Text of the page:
At a time when organized workers are grappling with a high-profile vote against organizing at an Amazon fulfillment center, union leaders looking for outlets to join their ranks received one. Unionized workers tend to say they are more satisfied with their work compared to their non-union counterparts, according to a new study by researchers from the University of Wisconsin School of Business, Dartmouth University and the University of London.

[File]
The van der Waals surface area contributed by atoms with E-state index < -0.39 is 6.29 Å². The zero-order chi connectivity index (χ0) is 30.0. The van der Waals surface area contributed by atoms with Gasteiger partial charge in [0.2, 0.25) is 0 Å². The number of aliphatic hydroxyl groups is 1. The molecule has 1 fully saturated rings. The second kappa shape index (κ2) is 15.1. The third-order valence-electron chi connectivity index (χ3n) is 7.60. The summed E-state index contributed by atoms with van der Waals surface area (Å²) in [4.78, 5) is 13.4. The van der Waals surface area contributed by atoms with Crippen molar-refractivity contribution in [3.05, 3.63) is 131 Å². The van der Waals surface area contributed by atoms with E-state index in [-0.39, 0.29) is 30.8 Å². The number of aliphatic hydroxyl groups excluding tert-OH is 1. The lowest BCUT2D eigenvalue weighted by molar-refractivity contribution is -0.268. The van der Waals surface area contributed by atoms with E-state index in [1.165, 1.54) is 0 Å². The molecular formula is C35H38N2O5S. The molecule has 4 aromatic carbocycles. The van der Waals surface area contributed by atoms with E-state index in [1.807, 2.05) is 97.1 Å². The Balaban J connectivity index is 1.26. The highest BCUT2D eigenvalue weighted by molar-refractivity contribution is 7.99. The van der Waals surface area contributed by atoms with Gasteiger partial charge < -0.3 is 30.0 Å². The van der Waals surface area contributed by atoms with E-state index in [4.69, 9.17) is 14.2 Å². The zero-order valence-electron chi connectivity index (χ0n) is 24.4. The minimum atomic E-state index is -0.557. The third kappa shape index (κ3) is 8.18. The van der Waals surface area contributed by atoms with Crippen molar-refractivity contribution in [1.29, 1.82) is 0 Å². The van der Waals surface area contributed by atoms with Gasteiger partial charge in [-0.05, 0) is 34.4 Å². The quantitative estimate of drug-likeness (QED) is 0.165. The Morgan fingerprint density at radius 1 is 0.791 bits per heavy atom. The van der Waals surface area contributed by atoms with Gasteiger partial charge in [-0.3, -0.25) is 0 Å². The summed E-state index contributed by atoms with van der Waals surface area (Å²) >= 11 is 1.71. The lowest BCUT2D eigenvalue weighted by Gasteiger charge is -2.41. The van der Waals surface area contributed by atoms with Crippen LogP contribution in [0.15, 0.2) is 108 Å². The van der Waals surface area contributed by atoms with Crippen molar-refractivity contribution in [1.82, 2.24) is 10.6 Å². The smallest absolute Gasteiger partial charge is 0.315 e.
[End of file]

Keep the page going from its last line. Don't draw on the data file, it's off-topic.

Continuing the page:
Or, more precisely, unionized workers are “less unhappy” than their non-union counterparts who are “being pushed into a job that doesn’t have enough hours,” said David Blanchflower, a professor at Dartmouth College, one of the authors. Blanchflower and her colleagues wrote that unions have the “ability to minimize the exposure of covered workers to underemployment, a phenomenon that has been particularly detrimental to the well-being of non-unionized workers.” The findings provide an interesting twist on a decades-long history of union membership slippage. 10.8% of the workforce belonged to a union last year, according to the Bureau of Labor Statistics. That’s less than a 20.1% membership rate in 1983, the first comparable year. But the 2020 membership rate is up 0.5% compared to 2019, according to the agency. That’s because the 2020 pandemic-related job losses, taken together, disproportionately outweighed the job losses of union members, the Bureau of Labor Statistics explained. For Blanchflower, those rates are a reaffirmation of why there is now a link between union membership and job satisfaction. “I think it’s that scary alternative,” said Blanchflower, who has studied the links between the economy and happiness for years. Blanchflower and her colleagues obtained the data from ongoing longitudinal studies of different age groups. One group was born between 1957 and 1964 and was most recently interviewed in 2018. Another age group was born between 1980 and 1984, and was most recently interviewed in 2017. The positive link between job satisfaction and union membership is actually a relatively trend. new that has begun to emerge since the Great Recession, said the study, which was released by the National Bureau of Economic Research. It used to be that there was a negative association between union membership and job satisfaction, a phenomenon first reported in studies in the late 1970s. Unionized workers tended to earn more rather than quit, possibly because other lower-paying job prospects seemed less attractive, Blanchflower said. They also had job protections that allowed them to voice their concerns. All of this, taken together, painted the picture of less satisfied union workers. But then came the Great Recession, along with the boom in the job-hunting economy that offered wages and “side hustles,” but no benefits or full-time wages. The underemployment that came with it helped turn the tables on job satisfaction, Blanchflower said. . (Although union jobs tended to pay better rates, the researchers wrote that the gap ranged from 2000 to 2019 with no detectable pattern, “suggesting that a change in the union wage premium is unlikely to explain the increase in job satisfaction. among unionized workers compared to non-unionized workers. “Figures from the Bureau of Labor Statistics show there was an underemployment rate of 10.7% in March 2021. That’s down from 22.9% in April 2020 , just as the pandemic began to affect the country. As the labor market emerged from the Great Recession, the underemployment rate remained at around 16% for most of 2011, figures from the Bureau of Labor Statistics show. The new investigation comes less than a month after workers at an Amazon AMZN fulfillment center, + 2.04% in Bessemer Alabama voted against organizing. But If unions bring more job satisfaction, what happened at Bessemer? It’s quite possible that the workers were concerned about keeping their jobs, Blanchflower said. Some observers said Bessemer’s “no” vote shows the dwindling appeal of unions, but others say the vote showed the weakness of current labor laws that allow employers to “bombard” workers with messages that could make them worry about your work if a union comes along. together. The Union of Retailers, Wholesalers and Large Stores filed an appeal with the National Labor Relations Board, saying that Amazon interfered with the right of workers to have free and fair elections. Amazon has denied intimidating the workers.